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UK managers’ conceptions of
employee training and
development
Almuth McDowall
Psychology Department, University of Surrey, Guildford, UK, and

Mark N.K. Saunders
School of Management, University of Surrey, Guildford, UK

Conceptions of
training and
development
609
Received 18 January 2010
Revised 7 April 2010
Accepted 26 April 2010

Abstract
Purpose – The first purpose of this paper is to review the practical and theoretical distinctions
between training and development in the organisational psychology and human resource development
(HRD) literatures. Then the paper seeks to investigate how managers responsible for the training and
development function conceptualise these activities in practice, the factors that guide their decision
making, how they evaluate the outcomes and the extent to which they perceive a relationship between
training and development.
Design/methodology/approach – Taking a critical realist perspective, 26 interviews were
conducted with UK managers and analysed through thematic coding using template analysis.
Findings – Managers’ conceptualisations of training and development vary. Formal training is
prioritised due to a perceived more tangible demonstrable return on investment. Perceived success in
training focuses on improvements to job-related skills, whereas success outcomes for development are
more varied and difficult to measure. Managers consider that training and development are more
valuable when combined.
Research limitations/implications – There is a need for further process-driven research to
understand the interrelationship between training and development and to develop methods that can
be used by organisations to evaluate both. This necessitates going beyond methods currently in use
and including both qualitative and quantitative measures.
Practical implications – Managers may take a more proactive and directive role in facilitating
development than the literature suggests; consequently, their role needs to be considered more actively
in HRD learning strategies.
Originality/value – This is one of the first qualitative studies to explore the conceptualisations of
managers responsible for training and development, highlighting the inter-relationship between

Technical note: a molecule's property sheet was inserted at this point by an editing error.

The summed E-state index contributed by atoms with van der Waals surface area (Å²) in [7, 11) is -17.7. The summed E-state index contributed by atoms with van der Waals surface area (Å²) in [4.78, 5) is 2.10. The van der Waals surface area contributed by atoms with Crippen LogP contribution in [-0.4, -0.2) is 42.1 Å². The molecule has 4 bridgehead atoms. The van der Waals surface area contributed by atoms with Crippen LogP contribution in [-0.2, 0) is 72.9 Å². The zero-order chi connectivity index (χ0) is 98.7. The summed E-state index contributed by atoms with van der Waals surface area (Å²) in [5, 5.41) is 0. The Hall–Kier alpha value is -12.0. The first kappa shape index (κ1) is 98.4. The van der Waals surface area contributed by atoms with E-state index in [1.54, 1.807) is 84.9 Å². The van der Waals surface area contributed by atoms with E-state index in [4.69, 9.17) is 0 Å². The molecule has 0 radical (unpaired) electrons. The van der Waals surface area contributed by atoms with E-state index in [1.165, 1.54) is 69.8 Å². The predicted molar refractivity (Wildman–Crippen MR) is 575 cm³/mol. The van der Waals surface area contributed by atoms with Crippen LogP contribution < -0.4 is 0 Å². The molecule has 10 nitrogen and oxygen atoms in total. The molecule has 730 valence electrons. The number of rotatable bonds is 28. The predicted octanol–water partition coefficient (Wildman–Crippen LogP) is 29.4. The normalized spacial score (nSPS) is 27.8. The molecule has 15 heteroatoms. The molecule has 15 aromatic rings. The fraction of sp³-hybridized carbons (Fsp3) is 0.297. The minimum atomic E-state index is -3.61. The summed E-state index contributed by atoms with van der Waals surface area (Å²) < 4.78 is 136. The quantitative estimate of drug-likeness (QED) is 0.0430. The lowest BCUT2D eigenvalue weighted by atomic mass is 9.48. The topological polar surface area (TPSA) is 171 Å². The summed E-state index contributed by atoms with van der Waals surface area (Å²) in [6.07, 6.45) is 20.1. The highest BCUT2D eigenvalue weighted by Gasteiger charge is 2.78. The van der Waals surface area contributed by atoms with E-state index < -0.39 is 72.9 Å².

training and development and the factors guiding decisions regarding these activities.
Keywords Training, Individual development, Managers, Decision making, Training evaluation
Paper type Research paper

Introduction
There has long been a belief that investment in employee training and development
has benefits for the organisation and for its workforce (Salas and Cannon-Bowers,
2001; Sloman, 2003), some form of training being offered by nearly all organisations
(Cannell, 2004). However, with the move from traditional formal training activities to
ongoing and future-oriented development there has been a shift in how such activities
are used (e.g. Maurer et al., 2003). A continuously changing work environment has
made cyclical training necessary (Buckley and Caple, 2007), on-the-job training being

Journal of European Industrial
Training
Vol. 34 No. 7, 2010
pp. 609-630
q Emerald Group Publishing Limited
0309-0590
DOI 10.1108/03090591011070752

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considered most effective, only a fifth of UK managers believing that formal courses
are the most effective method (Chartered Institute of Personnel and Development,
2007). Self-initiated training and development, initiated by the learner, has also
increased in importance, particularly in the context of so-called “new” or
“boundaryless” careers (Arthur and Rousseau, 1996) characterised by greater
mobility and flexibility. In-house development programmes are offered by 60 per cent
of UK organisations (Chartered Institute of Personnel and Development, 2007). The
same research showed that one in six organisations has introduced programmes
specifically aimed at developing the role of the line manager, which demonstrates their
crucial role in this context. For this reason, managers with responsibility for these
activities are the focus of the present research as they act as gatekeepers to training